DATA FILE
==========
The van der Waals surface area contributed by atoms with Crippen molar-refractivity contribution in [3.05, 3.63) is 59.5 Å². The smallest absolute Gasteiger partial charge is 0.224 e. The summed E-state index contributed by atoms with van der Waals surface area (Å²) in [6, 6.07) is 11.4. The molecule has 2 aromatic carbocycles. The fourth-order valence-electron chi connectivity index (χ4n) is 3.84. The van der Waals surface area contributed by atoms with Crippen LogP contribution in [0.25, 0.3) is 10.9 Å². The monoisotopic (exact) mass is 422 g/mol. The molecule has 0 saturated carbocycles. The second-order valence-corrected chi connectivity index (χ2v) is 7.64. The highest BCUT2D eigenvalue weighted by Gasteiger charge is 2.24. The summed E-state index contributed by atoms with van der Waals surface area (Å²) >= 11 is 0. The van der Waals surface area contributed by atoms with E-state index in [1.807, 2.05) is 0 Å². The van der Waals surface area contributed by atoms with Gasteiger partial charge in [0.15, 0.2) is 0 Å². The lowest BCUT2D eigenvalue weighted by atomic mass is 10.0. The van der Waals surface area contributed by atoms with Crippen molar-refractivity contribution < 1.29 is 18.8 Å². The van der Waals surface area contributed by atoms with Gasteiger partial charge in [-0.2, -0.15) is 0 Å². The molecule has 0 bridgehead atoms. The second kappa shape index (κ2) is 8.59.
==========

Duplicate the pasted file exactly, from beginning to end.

The van der Waals surface area contributed by atoms with Crippen molar-refractivity contribution in [3.05, 3.63) is 59.5 Å². The smallest absolute Gasteiger partial charge is 0.224 e. The summed E-state index contributed by atoms with van der Waals surface area (Å²) in [6, 6.07) is 11.4. The molecule has 2 aromatic carbocycles. The fourth-order valence-electron chi connectivity index (χ4n) is 3.84. The van der Waals surface area contributed by atoms with Crippen LogP contribution in [0.25, 0.3) is 10.9 Å². The monoisotopic (exact) mass is 422 g/mol. The molecule has 0 saturated carbocycles. The second-order valence-corrected chi connectivity index (χ2v) is 7.64. The highest BCUT2D eigenvalue weighted by Gasteiger charge is 2.24. The summed E-state index contributed by atoms with van der Waals surface area (Å²) >= 11 is 0. The van der Waals surface area contributed by atoms with E-state index in [1.807, 2.05) is 0 Å². The van der Waals surface area contributed by atoms with Gasteiger partial charge in [0.15, 0.2) is 0 Å². The lowest BCUT2D eigenvalue weighted by atomic mass is 10.0. The van der Waals surface area contributed by atoms with Crippen molar-refractivity contribution < 1.29 is 18.8 Å². The van der Waals surface area contributed by atoms with Gasteiger partial charge in [-0.2, -0.15) is 0 Å². The molecule has 0 bridgehead atoms. The second kappa shape index (κ2) is 8.59.